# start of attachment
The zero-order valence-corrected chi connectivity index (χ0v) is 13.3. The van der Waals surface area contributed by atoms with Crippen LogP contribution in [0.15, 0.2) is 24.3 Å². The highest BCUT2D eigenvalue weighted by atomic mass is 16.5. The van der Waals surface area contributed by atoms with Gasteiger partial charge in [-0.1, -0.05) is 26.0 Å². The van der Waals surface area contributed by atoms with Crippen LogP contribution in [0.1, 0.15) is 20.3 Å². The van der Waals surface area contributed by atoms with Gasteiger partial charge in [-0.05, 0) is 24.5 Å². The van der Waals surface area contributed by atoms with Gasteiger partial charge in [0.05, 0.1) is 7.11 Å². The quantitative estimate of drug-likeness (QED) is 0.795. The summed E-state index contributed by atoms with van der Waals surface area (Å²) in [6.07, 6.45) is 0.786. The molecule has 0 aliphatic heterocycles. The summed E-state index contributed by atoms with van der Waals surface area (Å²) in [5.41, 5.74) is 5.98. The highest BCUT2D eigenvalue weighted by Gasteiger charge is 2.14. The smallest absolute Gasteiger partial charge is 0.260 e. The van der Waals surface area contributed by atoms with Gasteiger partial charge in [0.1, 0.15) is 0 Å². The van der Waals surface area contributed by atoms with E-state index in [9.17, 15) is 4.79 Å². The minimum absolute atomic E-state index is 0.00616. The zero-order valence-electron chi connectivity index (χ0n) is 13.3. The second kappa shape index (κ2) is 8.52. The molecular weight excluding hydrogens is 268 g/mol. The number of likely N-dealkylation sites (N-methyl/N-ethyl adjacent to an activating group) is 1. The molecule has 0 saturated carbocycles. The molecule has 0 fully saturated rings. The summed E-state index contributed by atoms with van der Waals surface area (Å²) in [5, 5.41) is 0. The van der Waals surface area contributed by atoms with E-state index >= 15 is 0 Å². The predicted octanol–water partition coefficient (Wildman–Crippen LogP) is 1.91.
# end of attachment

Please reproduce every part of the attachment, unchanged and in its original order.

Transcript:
The zero-order valence-corrected chi connectivity index (χ0v) is 13.3. The van der Waals surface area contributed by atoms with Crippen LogP contribution in [0.15, 0.2) is 24.3 Å². The highest BCUT2D eigenvalue weighted by atomic mass is 16.5. The van der Waals surface area contributed by atoms with Gasteiger partial charge in [-0.1, -0.05) is 26.0 Å². The van der Waals surface area contributed by atoms with Crippen LogP contribution in [0.1, 0.15) is 20.3 Å². The van der Waals surface area contributed by atoms with Gasteiger partial charge in [-0.05, 0) is 24.5 Å². The van der Waals surface area contributed by atoms with Gasteiger partial charge in [0.05, 0.1) is 7.11 Å². The quantitative estimate of drug-likeness (QED) is 0.795. The summed E-state index contributed by atoms with van der Waals surface area (Å²) in [6.07, 6.45) is 0.786. The molecule has 0 aliphatic heterocycles. The summed E-state index contributed by atoms with van der Waals surface area (Å²) in [5.41, 5.74) is 5.98. The highest BCUT2D eigenvalue weighted by Gasteiger charge is 2.14. The smallest absolute Gasteiger partial charge is 0.260 e. The van der Waals surface area contributed by atoms with Gasteiger partial charge in [0.1, 0.15) is 0 Å². The van der Waals surface area contributed by atoms with E-state index in [9.17, 15) is 4.79 Å². The minimum absolute atomic E-state index is 0.00616. The zero-order valence-electron chi connectivity index (χ0n) is 13.3. The second kappa shape index (κ2) is 8.52. The molecular weight excluding hydrogens is 268 g/mol. The number of likely N-dealkylation sites (N-methyl/N-ethyl adjacent to an activating group) is 1. The molecule has 0 saturated carbocycles. The molecule has 0 fully saturated rings. The summed E-state index contributed by atoms with van der Waals surface area (Å²) in [5, 5.41) is 0. The van der Waals surface area contributed by atoms with E-state index >= 15 is 0 Å². The predicted octanol–water partition coefficient (Wildman–Crippen LogP) is 1.91.